What is happening now is that one party, the whites, have theoretically sought forgiveness from black people and blacks have theoretically accepted the olive branch. However, in reality, there has not been any meeting of the minds and it would be very foolish to imagine that there has been true reconciliation. Consider my analogy above: it is easier for me as the current owner of the house I dispossessed from you to believe that we have reconciled our differences, but it will harder for you living in the hut on a hungry stomach to believe that.

Remember, there were two major things that divided us; namely race and access to the economy. Thus, for there to be “true reconciliation” there must be a paradigm shift in the economic and political landscape. Thankfully, we have attained the very necessary political freedom; the first step towards reconciliation was thus achieved. What is now left is the re-engineering of our economy to ensure that the previously disadvantaged groups also benefit from it.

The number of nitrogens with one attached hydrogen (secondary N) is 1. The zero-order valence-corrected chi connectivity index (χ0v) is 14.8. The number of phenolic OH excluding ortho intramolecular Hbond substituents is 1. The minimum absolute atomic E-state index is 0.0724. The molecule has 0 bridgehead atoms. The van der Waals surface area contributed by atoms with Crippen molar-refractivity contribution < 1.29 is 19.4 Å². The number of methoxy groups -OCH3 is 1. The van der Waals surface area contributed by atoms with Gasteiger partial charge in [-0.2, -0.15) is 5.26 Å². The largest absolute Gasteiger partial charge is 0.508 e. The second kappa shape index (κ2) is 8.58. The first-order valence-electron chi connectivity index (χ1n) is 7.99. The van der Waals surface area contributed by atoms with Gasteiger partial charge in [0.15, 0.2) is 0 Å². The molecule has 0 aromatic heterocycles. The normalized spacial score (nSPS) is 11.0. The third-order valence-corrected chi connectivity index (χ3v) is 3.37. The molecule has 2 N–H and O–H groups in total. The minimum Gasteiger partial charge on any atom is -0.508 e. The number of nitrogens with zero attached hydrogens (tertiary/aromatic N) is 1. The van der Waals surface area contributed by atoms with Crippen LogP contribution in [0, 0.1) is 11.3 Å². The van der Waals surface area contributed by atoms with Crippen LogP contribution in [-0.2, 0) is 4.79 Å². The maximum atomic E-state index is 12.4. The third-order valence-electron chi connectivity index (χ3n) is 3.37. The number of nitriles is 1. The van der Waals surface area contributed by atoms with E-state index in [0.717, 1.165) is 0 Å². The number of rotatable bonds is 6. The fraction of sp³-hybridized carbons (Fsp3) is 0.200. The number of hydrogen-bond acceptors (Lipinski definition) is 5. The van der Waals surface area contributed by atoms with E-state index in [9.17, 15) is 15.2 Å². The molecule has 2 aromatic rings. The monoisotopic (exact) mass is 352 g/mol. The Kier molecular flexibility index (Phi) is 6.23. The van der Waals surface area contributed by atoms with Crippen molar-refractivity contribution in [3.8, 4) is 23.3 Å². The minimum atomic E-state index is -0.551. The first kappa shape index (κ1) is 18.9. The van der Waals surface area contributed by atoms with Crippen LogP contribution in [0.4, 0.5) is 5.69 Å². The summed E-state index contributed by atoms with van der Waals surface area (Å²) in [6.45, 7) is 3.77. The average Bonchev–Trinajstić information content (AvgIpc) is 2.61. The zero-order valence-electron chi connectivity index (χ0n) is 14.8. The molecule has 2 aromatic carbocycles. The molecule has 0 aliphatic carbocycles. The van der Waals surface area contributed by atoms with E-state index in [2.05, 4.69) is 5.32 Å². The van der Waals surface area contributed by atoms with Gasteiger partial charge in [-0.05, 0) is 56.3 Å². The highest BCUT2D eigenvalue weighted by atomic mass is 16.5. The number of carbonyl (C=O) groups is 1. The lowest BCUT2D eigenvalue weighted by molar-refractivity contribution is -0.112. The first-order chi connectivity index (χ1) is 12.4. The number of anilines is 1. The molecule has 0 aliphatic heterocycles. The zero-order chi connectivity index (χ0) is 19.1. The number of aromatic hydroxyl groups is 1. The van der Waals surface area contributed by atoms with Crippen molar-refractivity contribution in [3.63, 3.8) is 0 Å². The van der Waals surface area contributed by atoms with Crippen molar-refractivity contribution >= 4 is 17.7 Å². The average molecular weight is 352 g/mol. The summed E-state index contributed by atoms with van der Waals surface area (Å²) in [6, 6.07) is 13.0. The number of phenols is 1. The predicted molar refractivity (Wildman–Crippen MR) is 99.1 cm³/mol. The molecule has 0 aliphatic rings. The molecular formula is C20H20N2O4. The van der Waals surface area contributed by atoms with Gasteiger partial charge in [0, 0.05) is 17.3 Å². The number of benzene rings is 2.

While I'll never advocate for the removal of the public holiday itself, we really must be honest to ourselves and admit that the Day of Reconciliation is a cosmetic, window-dressing exercise with very little societal and political significance. (And with that said, I will now proceed to nurse my hangover from the 15th and prepare for my birthday on the 17th.)